Friday, April 13, 2007

Traditional sinus surgery for sinusitis

Traditional sinus surgery for sinusitis

In traditional sinus surgery, an opening is made into the sinus. The opening may be made from inside the mouth or through the skin of the face. See an illustration of the locations of the facial (paranasal) sinuses.

* There are a number of possible approaches depending on the location of the infected sinus and what the doctor prefers.
* Working through the incision, the doctor can remove tissue that is blocking the sinus and preventing drainage.
* More extensive procedures may involve removing the sinus or leaving a temporary opening to help drain the infection. Removal of the sinus is usually considered only when the infection has spread into the eye socket or brain cavity.

Most of these procedures require admission to a hospital.
What To Expect After Surgery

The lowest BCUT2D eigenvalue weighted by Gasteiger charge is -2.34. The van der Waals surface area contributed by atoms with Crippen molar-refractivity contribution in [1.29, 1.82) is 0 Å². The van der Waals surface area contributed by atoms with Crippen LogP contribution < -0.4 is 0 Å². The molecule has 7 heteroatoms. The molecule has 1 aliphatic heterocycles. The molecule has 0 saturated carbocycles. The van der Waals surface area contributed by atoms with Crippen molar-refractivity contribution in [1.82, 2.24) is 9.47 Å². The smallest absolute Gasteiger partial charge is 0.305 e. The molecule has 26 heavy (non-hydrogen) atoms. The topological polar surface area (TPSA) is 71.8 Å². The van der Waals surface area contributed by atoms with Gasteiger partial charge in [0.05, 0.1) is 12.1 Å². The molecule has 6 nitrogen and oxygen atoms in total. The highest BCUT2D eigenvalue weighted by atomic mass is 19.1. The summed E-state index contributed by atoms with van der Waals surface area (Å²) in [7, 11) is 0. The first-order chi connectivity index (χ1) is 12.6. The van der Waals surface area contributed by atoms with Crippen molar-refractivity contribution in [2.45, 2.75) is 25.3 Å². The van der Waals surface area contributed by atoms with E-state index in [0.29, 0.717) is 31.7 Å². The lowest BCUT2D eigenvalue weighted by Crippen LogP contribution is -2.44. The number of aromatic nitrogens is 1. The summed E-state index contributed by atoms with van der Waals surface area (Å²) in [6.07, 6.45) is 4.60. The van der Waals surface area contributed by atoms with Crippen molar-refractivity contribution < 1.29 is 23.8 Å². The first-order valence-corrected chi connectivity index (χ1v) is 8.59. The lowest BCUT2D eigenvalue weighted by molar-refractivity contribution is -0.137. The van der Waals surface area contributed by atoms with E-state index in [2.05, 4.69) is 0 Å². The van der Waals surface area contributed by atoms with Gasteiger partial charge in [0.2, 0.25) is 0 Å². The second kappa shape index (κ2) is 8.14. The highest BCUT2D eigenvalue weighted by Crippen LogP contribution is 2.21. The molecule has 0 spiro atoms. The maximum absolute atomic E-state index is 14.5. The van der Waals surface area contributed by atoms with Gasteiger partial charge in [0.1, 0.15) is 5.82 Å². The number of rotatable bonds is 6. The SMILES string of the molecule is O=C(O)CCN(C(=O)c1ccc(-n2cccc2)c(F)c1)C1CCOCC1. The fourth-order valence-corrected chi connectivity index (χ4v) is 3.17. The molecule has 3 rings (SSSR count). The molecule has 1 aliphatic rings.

Recovery from surgery may involve:

* Packing the nose with gauze to absorb blood and other drainage. The packing may be changed several times a day or left in place for a few days.
* Using saltwater nasal washes (saline lavage or irrigation) to keep the sinuses moist.
* Avoiding activities such as blowing the nose, strenuous exercise, and bending forward for a few days.
* Using a humidifier to keep room air moist, especially in the bedroom.

Why It Is Done

Traditional sinus surgery may be done if:

* Medications have failed to cure chronic sinusitis.
* Endoscopic surgery is unsuccessful. For more information, see Endoscopic surgery for sinusitis.
* There are complications related to sinusitis.

How Well It Works

Traditional surgery is an effective method of treating chronic sinusitis or sinusitis that has caused complications.

Serious risks include:

* Heavy bleeding.
* Leakage of the fluid that surrounds the brain and spinal cord.
* Inflammation of the membrane that covers the brain (meningitis).
* Blindness.
* Death.

What To Think About

Endoscopic sinus surgery is now preferred over traditional sinus surgery. It is less invasive, less expensive, and has a lower rate of complications. 1, 2 For more information, see Endoscopic surgery for sinusitis.

Surgical treatment of sinusitis should be considered only when more conservative approaches, such as home treatment and medications, have failed.